The not-so-aptly named Romeo and Juliet reside in the Public Garden in spring and summer. (Globe Staff Photo / John Tlumacki)
By Donovan Slack, Globe Staff | August 12, 2005
Boston's beloved pair of swans -- feted by city leaders, residents, and tourists alike as one of the Hub's most celebrated summer attractions -- are a same-sex couple. Yes, scientific tests have shown that the pair, named Romeo and Juliet, are really Juliet and Juliet.
The city's Parks and Recreation Department conducted the tests months ago, but didn't announce the results for fear of destroying the image of a Shakespearean love story unfolding each year in the Public Garden.
''Each year when the swans go in, the kids immediately come to us and say, 'Which one's Romeo, and which one's Juliet?' " parks spokeswoman Mary Hines said yesterday in response to a Globe inquiry. ''It's just like one of those fairy tales; why spoil it?"
This year and last, the swans have laid eggs in the spring and then stood guard at the nest as visitors and nearby residents made regular pilgrimages, hoping to see the eggs hatch. Neither batch did. Turns out, that's because they were never fertilized by a male swan.
The news ignited something of a debate among swan spectators in the Public Garden yesterday, with some insisting the city now should buy a true Romeo and others saying the city should embrace the two as a couple.
''If these two swans are happy together, they shouldn't have to have a guy," said Emma Stokien, a 15-year-old from New York. ''It's good to have the swans as a symbol of the acceptance in Massachusetts."
Some advocates involved in the heated debate on same-sex marriage took the opportunity to rejuvenate their argument, with a touch of levity.
''I think this proves that there's something in the environment in Massachusetts," Brian Camenker, director of the Article 8 Alliance, a Waltham-based organization fighting same-sex marriage, joked in a telephone interview. ''Maybe it's the water that's causing all this lunacy."
The city has kept swans at the Public Garden lagoon for 16 summers. City parks officials adopted the current Romeo and Juliet a few years ago, after others died. The breeder told the city that both were female, a good fit for the Public Garden because specialists say male swans tend to be aggressive.
But when the eggs showed up last spring and the swans began acting like future parents, park rangers thought the breeder had made a mistake. They began preparing for the first-ever hatching of swan babies, or cygnets, in the Public Garden.
Park rangers constructed a fence around the nest of nine or so eggs and began making regular checks, trying to monitor the progress of the eggs. In mid-July, though, the eggs began to disappear, one by one. The swans themselves had been seen kicking some of them into the nearby lagoon. Speculation abounded that maybe the swans had been inattentive. They tended to abandon the nest for hours on end. Maybe the public attention had disrupted their parenting, some said.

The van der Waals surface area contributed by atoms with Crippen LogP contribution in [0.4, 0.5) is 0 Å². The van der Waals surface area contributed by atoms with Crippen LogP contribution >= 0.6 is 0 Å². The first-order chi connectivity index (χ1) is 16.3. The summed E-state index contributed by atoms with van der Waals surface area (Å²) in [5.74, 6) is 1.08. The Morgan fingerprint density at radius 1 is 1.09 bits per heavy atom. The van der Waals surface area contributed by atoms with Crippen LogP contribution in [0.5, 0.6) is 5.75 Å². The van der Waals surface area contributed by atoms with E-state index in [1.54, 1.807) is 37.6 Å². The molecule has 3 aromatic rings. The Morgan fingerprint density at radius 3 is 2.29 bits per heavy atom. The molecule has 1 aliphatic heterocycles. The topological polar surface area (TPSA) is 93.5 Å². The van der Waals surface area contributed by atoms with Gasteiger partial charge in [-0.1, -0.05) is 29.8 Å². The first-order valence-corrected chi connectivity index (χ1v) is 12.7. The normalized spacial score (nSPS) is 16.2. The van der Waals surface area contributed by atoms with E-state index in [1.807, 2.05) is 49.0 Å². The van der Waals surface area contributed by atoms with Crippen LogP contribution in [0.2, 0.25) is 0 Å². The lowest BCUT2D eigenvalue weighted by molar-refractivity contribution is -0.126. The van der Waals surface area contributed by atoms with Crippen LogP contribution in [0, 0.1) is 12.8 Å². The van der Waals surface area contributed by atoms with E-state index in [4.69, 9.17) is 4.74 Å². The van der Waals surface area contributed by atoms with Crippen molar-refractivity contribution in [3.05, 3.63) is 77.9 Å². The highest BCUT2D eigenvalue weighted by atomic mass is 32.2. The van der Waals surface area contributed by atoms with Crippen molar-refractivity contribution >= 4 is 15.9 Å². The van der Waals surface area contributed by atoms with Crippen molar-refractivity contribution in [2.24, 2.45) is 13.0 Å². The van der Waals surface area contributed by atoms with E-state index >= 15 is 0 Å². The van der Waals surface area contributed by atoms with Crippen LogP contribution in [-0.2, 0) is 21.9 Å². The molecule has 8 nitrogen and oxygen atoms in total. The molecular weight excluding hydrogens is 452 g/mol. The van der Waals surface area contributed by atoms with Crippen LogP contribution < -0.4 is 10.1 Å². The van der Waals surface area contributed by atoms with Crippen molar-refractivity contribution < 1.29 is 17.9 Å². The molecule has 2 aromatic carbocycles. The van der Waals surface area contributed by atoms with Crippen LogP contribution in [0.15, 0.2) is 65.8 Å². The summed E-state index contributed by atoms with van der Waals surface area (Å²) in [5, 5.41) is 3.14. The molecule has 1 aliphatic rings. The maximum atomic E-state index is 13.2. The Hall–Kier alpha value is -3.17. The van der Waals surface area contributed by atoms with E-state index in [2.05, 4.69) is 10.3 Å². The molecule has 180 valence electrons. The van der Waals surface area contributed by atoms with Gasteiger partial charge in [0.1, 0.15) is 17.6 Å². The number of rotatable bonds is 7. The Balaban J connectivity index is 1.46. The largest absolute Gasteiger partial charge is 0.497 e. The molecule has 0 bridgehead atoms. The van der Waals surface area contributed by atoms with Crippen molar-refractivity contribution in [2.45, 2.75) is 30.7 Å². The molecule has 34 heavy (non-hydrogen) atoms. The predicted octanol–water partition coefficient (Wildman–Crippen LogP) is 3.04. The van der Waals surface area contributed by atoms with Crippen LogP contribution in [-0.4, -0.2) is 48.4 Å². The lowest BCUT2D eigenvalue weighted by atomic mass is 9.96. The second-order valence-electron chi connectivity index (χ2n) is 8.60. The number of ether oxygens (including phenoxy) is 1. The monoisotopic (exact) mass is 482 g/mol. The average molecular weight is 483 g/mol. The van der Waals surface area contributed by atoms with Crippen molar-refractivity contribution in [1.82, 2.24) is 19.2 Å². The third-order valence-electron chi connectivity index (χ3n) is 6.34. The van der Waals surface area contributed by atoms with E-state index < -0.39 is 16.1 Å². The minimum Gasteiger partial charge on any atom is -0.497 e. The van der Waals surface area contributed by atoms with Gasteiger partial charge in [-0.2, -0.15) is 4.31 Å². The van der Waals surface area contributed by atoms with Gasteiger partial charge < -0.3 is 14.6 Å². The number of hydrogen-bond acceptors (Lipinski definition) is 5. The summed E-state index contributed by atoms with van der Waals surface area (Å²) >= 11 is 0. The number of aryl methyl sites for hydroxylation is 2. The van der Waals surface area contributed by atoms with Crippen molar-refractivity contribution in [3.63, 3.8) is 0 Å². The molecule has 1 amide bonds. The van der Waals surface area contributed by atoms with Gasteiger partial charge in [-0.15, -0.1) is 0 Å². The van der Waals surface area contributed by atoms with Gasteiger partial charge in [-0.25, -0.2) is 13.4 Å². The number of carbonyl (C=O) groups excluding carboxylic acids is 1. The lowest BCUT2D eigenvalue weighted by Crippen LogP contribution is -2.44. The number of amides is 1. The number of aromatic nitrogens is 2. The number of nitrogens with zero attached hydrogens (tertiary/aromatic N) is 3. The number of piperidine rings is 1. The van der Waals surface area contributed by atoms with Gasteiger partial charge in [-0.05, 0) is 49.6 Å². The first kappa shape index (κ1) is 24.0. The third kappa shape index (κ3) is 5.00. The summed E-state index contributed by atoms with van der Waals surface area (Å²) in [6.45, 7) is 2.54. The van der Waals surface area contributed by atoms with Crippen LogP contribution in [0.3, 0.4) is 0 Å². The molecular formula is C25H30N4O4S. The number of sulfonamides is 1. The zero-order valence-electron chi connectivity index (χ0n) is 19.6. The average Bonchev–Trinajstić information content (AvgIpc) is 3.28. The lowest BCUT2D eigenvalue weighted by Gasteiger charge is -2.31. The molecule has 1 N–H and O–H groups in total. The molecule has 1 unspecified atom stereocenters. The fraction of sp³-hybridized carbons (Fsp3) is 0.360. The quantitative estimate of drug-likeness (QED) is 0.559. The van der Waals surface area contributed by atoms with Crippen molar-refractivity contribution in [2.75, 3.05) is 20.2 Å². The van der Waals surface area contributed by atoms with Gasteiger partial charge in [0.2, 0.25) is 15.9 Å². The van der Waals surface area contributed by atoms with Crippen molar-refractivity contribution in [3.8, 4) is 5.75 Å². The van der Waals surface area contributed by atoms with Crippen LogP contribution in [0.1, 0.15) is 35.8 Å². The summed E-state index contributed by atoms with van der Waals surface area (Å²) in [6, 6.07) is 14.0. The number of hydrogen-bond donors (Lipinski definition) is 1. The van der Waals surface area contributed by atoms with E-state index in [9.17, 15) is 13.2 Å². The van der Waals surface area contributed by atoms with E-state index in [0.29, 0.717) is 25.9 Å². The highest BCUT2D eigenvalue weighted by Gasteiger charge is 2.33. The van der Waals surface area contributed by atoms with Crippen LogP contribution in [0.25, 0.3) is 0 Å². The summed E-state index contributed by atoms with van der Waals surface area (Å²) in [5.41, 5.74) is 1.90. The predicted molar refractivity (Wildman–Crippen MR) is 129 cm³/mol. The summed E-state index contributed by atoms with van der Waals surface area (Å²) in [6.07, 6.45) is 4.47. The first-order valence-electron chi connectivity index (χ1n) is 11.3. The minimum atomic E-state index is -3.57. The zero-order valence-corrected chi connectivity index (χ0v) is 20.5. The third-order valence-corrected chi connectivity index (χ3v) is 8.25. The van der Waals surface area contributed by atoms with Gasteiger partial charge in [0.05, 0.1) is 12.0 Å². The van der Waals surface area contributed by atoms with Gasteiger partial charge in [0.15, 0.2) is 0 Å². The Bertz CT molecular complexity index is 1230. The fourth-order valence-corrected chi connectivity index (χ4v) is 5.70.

Rangers managed to save one egg with hope of getting to the bottom of the mystery. After testing, they discovered the egg had never been fertilized. And when the swans returned to their winter home at the Franklin Park Zoo, parks officials decided to have their genders tested. Not an easy task, specialists said.
It's not just a matter of turning the birds upside down, said aviculturalist Frederick Beall, general curator of Zoo New England, who performed the tests. It requires inverting the bird's rear quarters and performing a detailed examination of reproductive organs. While there is a small margin of error, Beall said he has no doubt that both Romeo and Juliet are female. ''We are 100 percent certain," he said.
Swans will pair up with members of the same sex if there are no opposite-sex mates available, and one will act out the role of the opposite gender. They tend to stay with the same mates until death, typically between age 20 and 30.
''You could have two males, and they'll go through all the same behaviors, building a nest and sitting on it, but you won't have the eggs," Beall said.
Within an hour of the swans' return to the Public Garden in the spring, Romeo or Juliet -- rangers aren't sure which one -- laid a single egg, built a nest to house it, and began the pre-parental behavior. One would sit on the nest while the other shooed ducks away or went off to drink and feed. Sometimes they switched roles. After a week, though, the swans abandoned the nest, and the egg was found destroyed. Rangers removed the nest and fence, without grieving for the egg that would never hatch. (Swans typically lay only one clutch per year.)
As Romeo and Juliet, who are between 6 and 7 years old, stood on the rim of the lagoon yesterday, where swan boats glided by only yards from their nesting ground, spectators snapped pictures and commented on their beauty.
''They should have a Romeo," lamented Laura Elsheimer, a Hudson resident and owner of Sunshine Taxi Cab.
A visitor from Fort Lauderdale, Fla., suggested that the city should try to have one of next year's eggs fertilized so that Romeo and Juliet could become same-sex parents. ''I'm sure they'd probably be perfect parents," said L.D. Hollingsworth, smiling as he watched the swans grooming themselves.
Some same-sex marriage advocates hoped the swans' celebrity would not be diminished by the revelation of their same-sex status.
Marty Rouse, campaign director of MassEquality, said in a telephone interview: ''We should still cherish and love our swans, no matter whom they choose to swim with."